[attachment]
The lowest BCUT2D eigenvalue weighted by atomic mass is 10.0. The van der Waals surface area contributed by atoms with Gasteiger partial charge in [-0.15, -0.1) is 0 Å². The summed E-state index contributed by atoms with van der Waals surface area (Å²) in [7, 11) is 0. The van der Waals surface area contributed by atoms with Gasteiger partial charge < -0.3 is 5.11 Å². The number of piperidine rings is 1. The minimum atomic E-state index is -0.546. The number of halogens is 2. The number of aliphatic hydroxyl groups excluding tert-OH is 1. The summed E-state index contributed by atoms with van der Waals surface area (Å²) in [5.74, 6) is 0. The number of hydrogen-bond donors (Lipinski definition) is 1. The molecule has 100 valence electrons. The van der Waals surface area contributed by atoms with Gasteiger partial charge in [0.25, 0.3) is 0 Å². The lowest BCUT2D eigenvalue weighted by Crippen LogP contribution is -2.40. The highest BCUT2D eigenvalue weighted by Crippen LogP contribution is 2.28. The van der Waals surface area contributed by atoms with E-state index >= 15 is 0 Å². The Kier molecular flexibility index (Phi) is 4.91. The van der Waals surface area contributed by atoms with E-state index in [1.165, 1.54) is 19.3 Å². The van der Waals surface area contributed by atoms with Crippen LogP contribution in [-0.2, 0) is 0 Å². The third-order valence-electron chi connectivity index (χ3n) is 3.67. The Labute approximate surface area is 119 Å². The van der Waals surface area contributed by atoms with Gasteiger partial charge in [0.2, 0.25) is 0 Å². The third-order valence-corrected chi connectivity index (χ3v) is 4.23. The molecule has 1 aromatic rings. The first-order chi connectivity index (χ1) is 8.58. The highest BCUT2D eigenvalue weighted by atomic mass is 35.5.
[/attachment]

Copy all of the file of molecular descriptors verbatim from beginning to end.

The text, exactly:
The lowest BCUT2D eigenvalue weighted by atomic mass is 10.0. The van der Waals surface area contributed by atoms with Gasteiger partial charge in [-0.15, -0.1) is 0 Å². The summed E-state index contributed by atoms with van der Waals surface area (Å²) in [7, 11) is 0. The van der Waals surface area contributed by atoms with Gasteiger partial charge < -0.3 is 5.11 Å². The number of piperidine rings is 1. The minimum atomic E-state index is -0.546. The number of halogens is 2. The number of aliphatic hydroxyl groups excluding tert-OH is 1. The summed E-state index contributed by atoms with van der Waals surface area (Å²) in [5.74, 6) is 0. The number of hydrogen-bond donors (Lipinski definition) is 1. The molecule has 100 valence electrons. The van der Waals surface area contributed by atoms with Gasteiger partial charge in [0.25, 0.3) is 0 Å². The lowest BCUT2D eigenvalue weighted by Crippen LogP contribution is -2.40. The highest BCUT2D eigenvalue weighted by Crippen LogP contribution is 2.28. The van der Waals surface area contributed by atoms with E-state index >= 15 is 0 Å². The Kier molecular flexibility index (Phi) is 4.91. The van der Waals surface area contributed by atoms with E-state index in [1.165, 1.54) is 19.3 Å². The van der Waals surface area contributed by atoms with Crippen LogP contribution in [-0.2, 0) is 0 Å². The third-order valence-electron chi connectivity index (χ3n) is 3.67. The Labute approximate surface area is 119 Å². The van der Waals surface area contributed by atoms with Gasteiger partial charge in [0.2, 0.25) is 0 Å². The third-order valence-corrected chi connectivity index (χ3v) is 4.23. The molecule has 1 aromatic rings. The first-order chi connectivity index (χ1) is 8.58. The highest BCUT2D eigenvalue weighted by atomic mass is 35.5.